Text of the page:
The Power of Mistakes and Struggle


I recently (well earlier in the year) bought this book –  Mathematical Mindsets: Unleashing Students’ Potential Through Creative Math, Inspiring Messages and Innovative Teaching by Jo Boaler.  I was interested in the mindset work and also the mathematics element.  I know as a student I loved mathematics (sad I know) but as a Teacher it was often the most difficult to instil that same love of learning for mathematics.  I see it in my own children who come home and say “maths is boring”…anyway I thought that I would share this book (chapter by chapter…and only the key points)…Liz borrowed the book off me first and I know she put together some ideas she was going to try in class (maybe she will share…sorry Liz did I just dob you in 🙂 )

Anyway, starting with Chapter 2 on  the power of mistakes…

When I have told teachers that mistakes cause your brain to spark and grow, they have said, “Surely this happens only if students correct their mistake and go on to solve the problem.” But this is no the case.  In fact, Moser’s study shows us that we don’t even have to be aware we have made a mistake for brain sparks to occur…because it is a time of struggle; the brain is challenged, and this is the time when the brain grows the most.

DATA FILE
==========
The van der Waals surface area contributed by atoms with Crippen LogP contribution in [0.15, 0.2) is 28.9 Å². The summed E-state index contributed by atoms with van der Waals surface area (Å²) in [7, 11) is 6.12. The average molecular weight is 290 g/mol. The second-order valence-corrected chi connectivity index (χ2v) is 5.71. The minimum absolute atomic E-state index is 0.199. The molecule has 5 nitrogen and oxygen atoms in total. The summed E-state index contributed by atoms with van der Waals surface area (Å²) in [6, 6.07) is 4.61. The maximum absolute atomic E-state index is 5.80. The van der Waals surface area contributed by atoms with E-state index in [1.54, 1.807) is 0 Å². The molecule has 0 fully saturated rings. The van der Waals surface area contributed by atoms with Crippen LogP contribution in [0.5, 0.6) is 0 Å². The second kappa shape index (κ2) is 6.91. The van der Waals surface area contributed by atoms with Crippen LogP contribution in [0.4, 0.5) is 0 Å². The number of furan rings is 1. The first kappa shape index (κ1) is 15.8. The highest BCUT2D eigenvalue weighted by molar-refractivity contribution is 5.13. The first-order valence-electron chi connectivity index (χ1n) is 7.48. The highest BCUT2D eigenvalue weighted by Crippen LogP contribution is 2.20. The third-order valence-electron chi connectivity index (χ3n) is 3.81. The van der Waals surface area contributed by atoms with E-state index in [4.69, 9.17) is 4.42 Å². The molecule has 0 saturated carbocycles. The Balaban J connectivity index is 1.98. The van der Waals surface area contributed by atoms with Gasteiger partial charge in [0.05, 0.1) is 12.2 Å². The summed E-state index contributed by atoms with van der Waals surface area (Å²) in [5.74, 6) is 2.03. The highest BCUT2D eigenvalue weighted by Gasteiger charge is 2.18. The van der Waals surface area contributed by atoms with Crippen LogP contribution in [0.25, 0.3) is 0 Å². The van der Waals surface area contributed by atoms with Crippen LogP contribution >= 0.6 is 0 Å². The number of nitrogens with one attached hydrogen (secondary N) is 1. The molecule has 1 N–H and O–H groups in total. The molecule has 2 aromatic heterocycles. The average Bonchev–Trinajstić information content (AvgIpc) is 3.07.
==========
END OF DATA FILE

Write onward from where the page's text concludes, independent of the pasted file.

How Can We Change the Ways Students View Mistakes?

When we teach students that mistakes are positive, it has an incredibly liberating effect on them.

The habits of successful people in general:

  • Feel comfortable being wrong
  • Try seemingly wild ideas
  • Are open to different experiences
  • Play with ideas without judging them
  • Are willing to go against traditional ideas

One idea for class

Asking students who have been working on a problem and have knowingly made a mistake to share that mistake on the board.  Allows for discussions around common misconceptions and to solve the problem together.

Other resources:


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2 thoughts on “The Power of Mistakes and Struggle

  1. where can i find a blank copy of this picture? I would like to have my students create a picture similar to this based on their own interests in the first few days of school.

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